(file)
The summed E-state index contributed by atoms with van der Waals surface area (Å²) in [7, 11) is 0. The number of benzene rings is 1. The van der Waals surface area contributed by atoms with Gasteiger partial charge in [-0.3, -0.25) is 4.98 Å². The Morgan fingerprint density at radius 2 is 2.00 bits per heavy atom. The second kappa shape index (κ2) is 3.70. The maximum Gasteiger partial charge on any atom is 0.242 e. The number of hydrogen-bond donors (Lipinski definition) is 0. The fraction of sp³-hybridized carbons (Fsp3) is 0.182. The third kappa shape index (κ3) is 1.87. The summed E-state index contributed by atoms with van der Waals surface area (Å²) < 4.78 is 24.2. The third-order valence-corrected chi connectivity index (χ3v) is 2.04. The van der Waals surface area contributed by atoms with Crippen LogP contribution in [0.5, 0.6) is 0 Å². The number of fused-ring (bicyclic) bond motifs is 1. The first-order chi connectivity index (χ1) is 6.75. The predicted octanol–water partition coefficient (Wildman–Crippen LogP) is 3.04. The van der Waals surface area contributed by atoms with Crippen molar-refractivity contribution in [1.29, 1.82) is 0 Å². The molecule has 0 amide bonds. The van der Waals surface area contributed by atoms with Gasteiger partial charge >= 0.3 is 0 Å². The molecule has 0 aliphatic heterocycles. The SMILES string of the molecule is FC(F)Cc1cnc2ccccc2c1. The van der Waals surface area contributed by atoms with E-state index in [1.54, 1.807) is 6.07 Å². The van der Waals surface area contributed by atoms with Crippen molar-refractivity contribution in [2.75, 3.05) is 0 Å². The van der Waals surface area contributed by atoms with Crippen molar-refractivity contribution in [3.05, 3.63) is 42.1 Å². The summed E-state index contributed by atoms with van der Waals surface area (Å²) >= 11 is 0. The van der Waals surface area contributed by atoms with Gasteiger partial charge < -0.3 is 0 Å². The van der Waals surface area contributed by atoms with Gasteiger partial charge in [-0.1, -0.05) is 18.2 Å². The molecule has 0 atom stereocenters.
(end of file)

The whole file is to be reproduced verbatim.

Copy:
The summed E-state index contributed by atoms with van der Waals surface area (Å²) in [7, 11) is 0. The number of benzene rings is 1. The van der Waals surface area contributed by atoms with Gasteiger partial charge in [-0.3, -0.25) is 4.98 Å². The Morgan fingerprint density at radius 2 is 2.00 bits per heavy atom. The second kappa shape index (κ2) is 3.70. The maximum Gasteiger partial charge on any atom is 0.242 e. The number of hydrogen-bond donors (Lipinski definition) is 0. The fraction of sp³-hybridized carbons (Fsp3) is 0.182. The third kappa shape index (κ3) is 1.87. The summed E-state index contributed by atoms with van der Waals surface area (Å²) < 4.78 is 24.2. The third-order valence-corrected chi connectivity index (χ3v) is 2.04. The van der Waals surface area contributed by atoms with Crippen LogP contribution in [0.5, 0.6) is 0 Å². The number of fused-ring (bicyclic) bond motifs is 1. The first-order chi connectivity index (χ1) is 6.75. The predicted octanol–water partition coefficient (Wildman–Crippen LogP) is 3.04. The van der Waals surface area contributed by atoms with Crippen molar-refractivity contribution in [1.29, 1.82) is 0 Å². The molecule has 0 amide bonds. The van der Waals surface area contributed by atoms with Gasteiger partial charge >= 0.3 is 0 Å². The molecule has 0 aliphatic heterocycles. The SMILES string of the molecule is FC(F)Cc1cnc2ccccc2c1. The van der Waals surface area contributed by atoms with E-state index in [1.54, 1.807) is 6.07 Å². The van der Waals surface area contributed by atoms with Crippen molar-refractivity contribution in [2.75, 3.05) is 0 Å². The van der Waals surface area contributed by atoms with Crippen molar-refractivity contribution in [3.05, 3.63) is 42.1 Å². The summed E-state index contributed by atoms with van der Waals surface area (Å²) >= 11 is 0. The van der Waals surface area contributed by atoms with Gasteiger partial charge < -0.3 is 0 Å². The van der Waals surface area contributed by atoms with Gasteiger partial charge in [-0.1, -0.05) is 18.2 Å². The molecule has 0 atom stereocenters.